RIP, the brick

So, my old camera really is gone and I miss her terribly. In a really sentimental way too. I knew without thinking where all the buttons were and most likely how to take a particular shot. I miss the flip out LCD screen (so handy for self portraits and so amusing for the child), how you could turn the flash off in any of the automatic modes and I miss the single autofocus point. I miss knowing what I could and couldn't do. And I miss how the old brick was already a bit battered and seemed to survive all sorts of indignities, like rattling around in the bottom of my bag and being grabbed (and dropped, more than once) by Grace.



Which might have something to do with why she stopped working, why she wouldn't charge up anymore. But she's worked really hard, probably taking at least 150 photos a week for the last year and a bit. And I've taken her nearly everywhere. Just in case there's a few minutes to spare and the urge strikes me. Especially relaxing when I'm tense, like smoking used to be. In a fit of nostalgia, I went back over my archives and found the entry I wrote when I finally figured out how to use the auto focus. What a revelation that was!

This camera became part of how I see my world. A way into a mostly urban landscape that's different everyday eventhough I've been there more than a hundred times before. Something that turns a boring tram ride, even when the camera is tucked away in my bag, into a feast of light and detail.


This week I've been using my Dad's DSLR and that's pretty exciting. It feels pretty special too that he would lend me his camera in such an open ended way. The timing is proably about right too, and there's no doubt that I'll keep seeing new things, but it's harder than I expected letting go of the brick (a theme here? difficulty letting go? hmm?). Anyway, I've been dissappointed with most of the pictures I've taken so far. The new camera is lighter overall than the brick, but bigger and the lens is quite heavy. So there's been a bit of camera shake as I learn how to hold it properly. Not to mention feeling like a dork behind a big camera. And I'm still finding my way around the controls. It's annoying me at this point that I can't turn the flash off in all the auto modes, so I can't do an automatic macro with no flash. And I'm a way off understanding how to use the camera in manual mode.  And you know, it's a bigger, better, much more impressive looking camera, so I expected my pictures to be better. Automatically. When I caught myself thinking that, I laughed inside and relaxed a bit. Learning to use the new camera will be fun if I let it.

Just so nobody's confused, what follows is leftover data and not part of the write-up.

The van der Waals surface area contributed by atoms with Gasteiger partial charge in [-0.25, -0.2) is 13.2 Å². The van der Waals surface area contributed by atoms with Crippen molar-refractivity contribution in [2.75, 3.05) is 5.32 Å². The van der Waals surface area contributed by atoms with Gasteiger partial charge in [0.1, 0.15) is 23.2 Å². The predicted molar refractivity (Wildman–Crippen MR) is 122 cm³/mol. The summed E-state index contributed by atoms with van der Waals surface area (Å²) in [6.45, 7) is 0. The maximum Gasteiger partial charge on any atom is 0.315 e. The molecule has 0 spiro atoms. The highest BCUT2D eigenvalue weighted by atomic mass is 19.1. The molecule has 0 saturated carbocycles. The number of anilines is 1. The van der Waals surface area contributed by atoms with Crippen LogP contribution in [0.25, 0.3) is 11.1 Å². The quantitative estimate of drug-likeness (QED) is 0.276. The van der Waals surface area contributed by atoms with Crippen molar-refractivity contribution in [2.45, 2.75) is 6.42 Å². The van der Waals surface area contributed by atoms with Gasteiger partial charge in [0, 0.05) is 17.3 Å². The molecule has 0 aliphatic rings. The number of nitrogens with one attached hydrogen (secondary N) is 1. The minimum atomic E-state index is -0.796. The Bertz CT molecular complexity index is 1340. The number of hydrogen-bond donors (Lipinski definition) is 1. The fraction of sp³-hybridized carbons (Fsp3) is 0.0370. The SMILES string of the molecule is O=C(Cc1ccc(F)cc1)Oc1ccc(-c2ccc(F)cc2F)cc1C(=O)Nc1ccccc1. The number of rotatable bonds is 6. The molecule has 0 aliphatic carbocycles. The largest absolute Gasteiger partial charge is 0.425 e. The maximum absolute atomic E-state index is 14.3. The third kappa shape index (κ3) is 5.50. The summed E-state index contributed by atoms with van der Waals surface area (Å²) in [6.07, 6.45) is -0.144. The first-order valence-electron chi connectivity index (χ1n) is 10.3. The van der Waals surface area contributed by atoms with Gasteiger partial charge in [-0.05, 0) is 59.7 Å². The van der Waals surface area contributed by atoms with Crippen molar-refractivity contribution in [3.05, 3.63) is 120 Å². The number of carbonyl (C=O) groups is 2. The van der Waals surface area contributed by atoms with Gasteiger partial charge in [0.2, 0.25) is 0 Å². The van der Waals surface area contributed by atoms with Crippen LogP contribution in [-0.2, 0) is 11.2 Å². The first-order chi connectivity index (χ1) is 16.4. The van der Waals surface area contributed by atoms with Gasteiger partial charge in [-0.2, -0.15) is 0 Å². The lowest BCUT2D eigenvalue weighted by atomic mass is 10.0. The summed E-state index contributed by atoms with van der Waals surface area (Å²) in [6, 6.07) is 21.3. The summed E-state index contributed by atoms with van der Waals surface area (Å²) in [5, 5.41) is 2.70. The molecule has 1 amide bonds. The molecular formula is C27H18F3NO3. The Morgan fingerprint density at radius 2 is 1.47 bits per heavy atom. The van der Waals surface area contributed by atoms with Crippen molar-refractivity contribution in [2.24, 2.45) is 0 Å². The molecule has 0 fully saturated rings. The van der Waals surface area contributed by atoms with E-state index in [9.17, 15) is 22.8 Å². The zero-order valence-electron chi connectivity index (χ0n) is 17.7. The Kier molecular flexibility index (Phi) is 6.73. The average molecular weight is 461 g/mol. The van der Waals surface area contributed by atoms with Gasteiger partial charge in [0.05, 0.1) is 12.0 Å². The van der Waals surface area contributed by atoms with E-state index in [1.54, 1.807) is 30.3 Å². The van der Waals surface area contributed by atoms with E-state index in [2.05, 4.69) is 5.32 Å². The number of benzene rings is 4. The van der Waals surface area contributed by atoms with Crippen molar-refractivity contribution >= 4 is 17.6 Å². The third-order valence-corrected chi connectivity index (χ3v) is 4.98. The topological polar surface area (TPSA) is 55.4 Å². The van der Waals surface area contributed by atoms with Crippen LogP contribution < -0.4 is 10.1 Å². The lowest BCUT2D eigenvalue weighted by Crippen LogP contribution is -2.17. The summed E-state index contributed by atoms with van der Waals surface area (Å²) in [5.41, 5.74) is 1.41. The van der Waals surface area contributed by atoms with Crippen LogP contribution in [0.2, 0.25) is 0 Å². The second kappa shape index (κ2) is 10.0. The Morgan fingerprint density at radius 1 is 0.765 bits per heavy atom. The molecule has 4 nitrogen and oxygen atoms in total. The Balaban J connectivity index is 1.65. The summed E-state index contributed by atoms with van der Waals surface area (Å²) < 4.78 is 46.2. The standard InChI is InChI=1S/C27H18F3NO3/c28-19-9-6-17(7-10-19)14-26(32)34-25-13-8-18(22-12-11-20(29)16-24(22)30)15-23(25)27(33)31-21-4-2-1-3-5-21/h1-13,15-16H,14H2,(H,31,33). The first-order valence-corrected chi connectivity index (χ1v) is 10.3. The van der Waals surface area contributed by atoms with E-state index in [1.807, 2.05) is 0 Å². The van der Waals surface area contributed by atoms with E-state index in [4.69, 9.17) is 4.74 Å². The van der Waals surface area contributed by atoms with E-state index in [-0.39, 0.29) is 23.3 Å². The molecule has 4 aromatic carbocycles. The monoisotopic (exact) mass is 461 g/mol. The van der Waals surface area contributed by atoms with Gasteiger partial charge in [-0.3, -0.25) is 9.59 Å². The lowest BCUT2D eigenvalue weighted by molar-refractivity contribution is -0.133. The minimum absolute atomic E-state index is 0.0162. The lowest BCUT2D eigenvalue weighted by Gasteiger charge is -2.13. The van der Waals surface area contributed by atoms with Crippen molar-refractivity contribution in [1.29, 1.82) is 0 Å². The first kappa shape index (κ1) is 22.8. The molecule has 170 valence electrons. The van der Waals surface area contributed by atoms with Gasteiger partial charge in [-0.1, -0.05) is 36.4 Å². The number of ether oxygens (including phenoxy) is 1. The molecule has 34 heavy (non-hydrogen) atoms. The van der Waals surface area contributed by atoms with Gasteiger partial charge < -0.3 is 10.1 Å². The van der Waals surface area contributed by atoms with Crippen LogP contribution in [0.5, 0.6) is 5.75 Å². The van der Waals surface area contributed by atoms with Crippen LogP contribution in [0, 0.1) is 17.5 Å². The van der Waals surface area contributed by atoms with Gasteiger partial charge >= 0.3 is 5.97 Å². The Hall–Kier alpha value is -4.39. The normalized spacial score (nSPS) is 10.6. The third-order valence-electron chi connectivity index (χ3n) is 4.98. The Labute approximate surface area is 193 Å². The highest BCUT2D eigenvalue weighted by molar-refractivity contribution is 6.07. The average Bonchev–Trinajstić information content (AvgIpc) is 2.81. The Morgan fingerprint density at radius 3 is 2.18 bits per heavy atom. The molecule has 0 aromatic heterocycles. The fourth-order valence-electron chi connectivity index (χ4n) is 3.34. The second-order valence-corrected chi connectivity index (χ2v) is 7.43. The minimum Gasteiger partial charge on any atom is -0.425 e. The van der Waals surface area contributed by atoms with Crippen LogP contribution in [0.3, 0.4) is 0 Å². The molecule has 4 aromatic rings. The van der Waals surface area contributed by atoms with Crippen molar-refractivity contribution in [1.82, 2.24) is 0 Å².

So what to do with the brick? It doesn't work anymore and would cost more than a replacement camera to fix, so I can't pass it on or give it to the opshop. Can it be re-cycled? I can't just put it in the bin... poor old brick, she deserves more than that. 

7 comments:

  1. Give it to Grace to play and 'pretend' with.
    Although I know it won't work, as she's not stupid, and it never worked with my boy. But anyway ....
    :)
    ( P.S. - I hear ya on the 'learning the new camera' routine. Annoying. You're not a Taurus, are you ? ;)

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  2. My Father, a lifetime passionate amateur photographer has both the fancy DSLR and the light, cheap, easy to use compact. He bought the fancy one first and now, though he is loath to admit it, prefers compact and is a bit sheepish at the $$$ that is in the camera bag...Though he still hasn't let me borrow it!

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  3. Did you try a replacement battery? Is it definitely the camera?
    I invested in a very flash pro camera but I still carry my old decrepit Powershot with me everywhere. It's sad and outmoded And it's older than your brick. But I love it so. We've been so many places together. I can't decide if I should buy a new purse camera or just commit to lugging all my gear with me.

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  4. Oh yes, we tried new batteries, new leads. Eveything really. The man at the camera repair place was so kind and patient and seemed to understand how much the brick meant to me. I nearly cried when he told me what he thought it would cost to fix. And part of me was tempted to pay it, but my dad's been at me to try a DSLR for a while now...
    Once I figure out whether I like it or not, I'll either get a new powershot or keep the DSLR and get a compact (maybe an olympus waterproof - already called the "splash and bash" in my head) to keep in my bag.
    Apparently the old canons have really good lenses for point and shoots. I can understand why you are so attached to yours Rachel. Indeed if it hadn't given up the ghost I probably wouldn't be putting in the time to learn how to use the DSLR...
    And h&b, I'm a scorp. Even more annoying than a taurus ;)

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  5. I have a first generation Canon Ixus which cost me way too much but has been wonderful. I've just started idley looking at eBay for a spare in case mine finally decides to give up the ghost - have you checked eBay to see if you could buy another (working) brick?

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  6. i was lucky because i cut my teeth on film slr so using the dslr manual mode was a breeze ~ you mean i can see it right away :) tee hee
    give yourself some time because once you lean it, you'll be thrilled with what you can do :)

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  7. I think you should put the brick in a nice shadowbox, with some memento photos in the background.

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